Looking for fresh, local, delicious food on a beautiful terrace overlooking the Luberon valley? You won’t be disappointed at Bistrot le 5. The food is excellent, with the most visually appealing presentation. Even more, this outdoor bistrot is located in the most polished of villages—Ménerbes.
The bistrot wins for the most gorgeous presentation of local deliciousness of our recent trip! This time around, we ordered the Provençal stuffed zucchini, called petits farcis, which came from the nearby enchanting village of Maubec. This dish was truly as beautiful as it was delicious. And all for 15 euros at lunchtime. You can barely even get a processed meal in the United States for $15. And this was a presentation of exquisite work with local and in-season ingredients.
Bistrot le 5 is run by the same owner of the excellent Café Véranda just around the corner. We prefer the flavors and creativity of the bistrot though, as well as the outdoor atmosphere. And the village of Ménerbes? A Provençal paradise indeed.
The smooth, bold red wines that fall under the Ventoux AOC, formerly known as Côtes du Ventoux, are distinct from the neighboring Côtes du Rhône wines. I actually prefer them, but again I am no expert on wine or anything for that matter. All I know is that I like the wines of Provence, especially those known as Ventoux.
Lying on the western slopes of the iconic Mont Ventoux at the southeastern end of the Rhône Valley are the vineyards of the Ventoux appellation. Recently, the subject of Ventoux wine came up while we were enjoying a bottle at Bistrot 40K at Hôtel Crillon-le-Brave. Each year, we like to award a wine as the “wine of the trip.” And this time the award goes to Domaine de Fondrèche.
Our server gave us quite an interesting history on Ventoux wine. In fact, he mentioned that within the next 10 years, the Ventoux wines may come under the Côtes du Rhône AOC classification and no longer be distinguished as Ventoux AOC. The result will be that the Ventoux wines will become more expensive since they will be called Côtes du Rhône. More expensive like Châteauneuf-du-Pape for example. In fact, the winemaker of our newly awarded wine of the trip use to work as a Châteauneuf-du-Pape winemaker.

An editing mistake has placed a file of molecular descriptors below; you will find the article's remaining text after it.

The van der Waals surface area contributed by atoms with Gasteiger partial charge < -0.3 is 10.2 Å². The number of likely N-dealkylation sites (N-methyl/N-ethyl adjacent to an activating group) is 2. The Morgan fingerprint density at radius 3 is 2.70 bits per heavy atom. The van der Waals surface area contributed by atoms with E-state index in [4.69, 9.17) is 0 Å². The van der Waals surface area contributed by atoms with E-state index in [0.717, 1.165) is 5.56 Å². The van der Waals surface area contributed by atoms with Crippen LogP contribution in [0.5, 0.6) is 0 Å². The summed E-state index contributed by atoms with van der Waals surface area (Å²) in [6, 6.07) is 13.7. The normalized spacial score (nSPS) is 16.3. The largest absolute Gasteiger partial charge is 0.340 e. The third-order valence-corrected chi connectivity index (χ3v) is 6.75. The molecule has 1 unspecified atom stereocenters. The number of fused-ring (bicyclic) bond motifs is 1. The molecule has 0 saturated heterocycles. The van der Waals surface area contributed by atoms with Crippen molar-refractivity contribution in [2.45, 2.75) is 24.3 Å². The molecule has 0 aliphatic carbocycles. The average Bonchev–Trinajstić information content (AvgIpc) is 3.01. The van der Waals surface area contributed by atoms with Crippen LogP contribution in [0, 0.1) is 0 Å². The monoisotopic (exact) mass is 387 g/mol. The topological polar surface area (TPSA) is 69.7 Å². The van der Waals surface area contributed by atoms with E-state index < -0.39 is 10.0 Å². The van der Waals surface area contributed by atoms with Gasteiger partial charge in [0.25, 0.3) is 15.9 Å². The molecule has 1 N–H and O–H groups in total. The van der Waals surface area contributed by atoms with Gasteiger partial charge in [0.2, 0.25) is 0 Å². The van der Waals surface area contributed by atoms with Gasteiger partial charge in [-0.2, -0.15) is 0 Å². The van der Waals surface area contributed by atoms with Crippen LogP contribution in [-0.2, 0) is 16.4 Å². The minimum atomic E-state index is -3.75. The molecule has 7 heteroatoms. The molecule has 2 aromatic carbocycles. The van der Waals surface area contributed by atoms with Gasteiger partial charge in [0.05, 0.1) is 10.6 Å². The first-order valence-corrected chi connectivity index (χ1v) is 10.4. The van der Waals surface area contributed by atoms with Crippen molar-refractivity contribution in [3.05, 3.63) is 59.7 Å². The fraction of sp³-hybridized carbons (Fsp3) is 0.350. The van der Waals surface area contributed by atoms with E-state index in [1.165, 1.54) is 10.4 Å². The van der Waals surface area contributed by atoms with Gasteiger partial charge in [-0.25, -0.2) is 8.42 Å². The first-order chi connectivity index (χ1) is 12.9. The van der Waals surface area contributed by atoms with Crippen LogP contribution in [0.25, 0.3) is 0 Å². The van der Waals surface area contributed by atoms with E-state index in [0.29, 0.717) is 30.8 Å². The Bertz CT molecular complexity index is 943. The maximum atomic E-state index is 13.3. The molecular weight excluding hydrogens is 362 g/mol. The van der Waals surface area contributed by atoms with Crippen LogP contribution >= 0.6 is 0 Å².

We savor these Ventoux wines while in Provence because very little would ever get exported to the United States. In fact, even Crillon-le-Brave has trouble getting the specific Ventoux wine we ordered, and they are neighbors. If they can’t get it, how could we? So we enjoy it while there, and then it’s back to our black Lab table wine from Portugal when we get home.
The words lavender and Provence are synonymous. Yes, lavender embodies the very essence of Provence. Isn’t it true that when one imagines Provence, it’s fields of lavender as far as the eye can see that come to mind? Sunflowers too? Yet, the lavender season is short. So when can you see it?
The peak month when tourists flock to the region to see the fields of purple is July. There is some lavender out in mid to late June as well. But this June was a surprise with the lavender in bloom in many places, early. It was exploding!
To see such vibrant fields of purple all around the valley below Bonnieux and Lacoste and around the village of Banon was a feast for the eyes. In fact, I did get some looks of disapproval and some scolding words and hand signals by a few locals as I was standing on the side of a very narrow road trying to capture this purple jewel. Don’t they know it’s like a priceless treasure to us visitors? That’s OK. I know there are much more important issues in life than risking one’s life to get that perfect shot of lavender.
It sure would be nice to visit in July to see the patchwork of intense purple throughout the region, but I’m not sure about the crowds. So to have the place almost all to myself in June and still see lavender was a dream!
I leave you with more of the colors of Provence.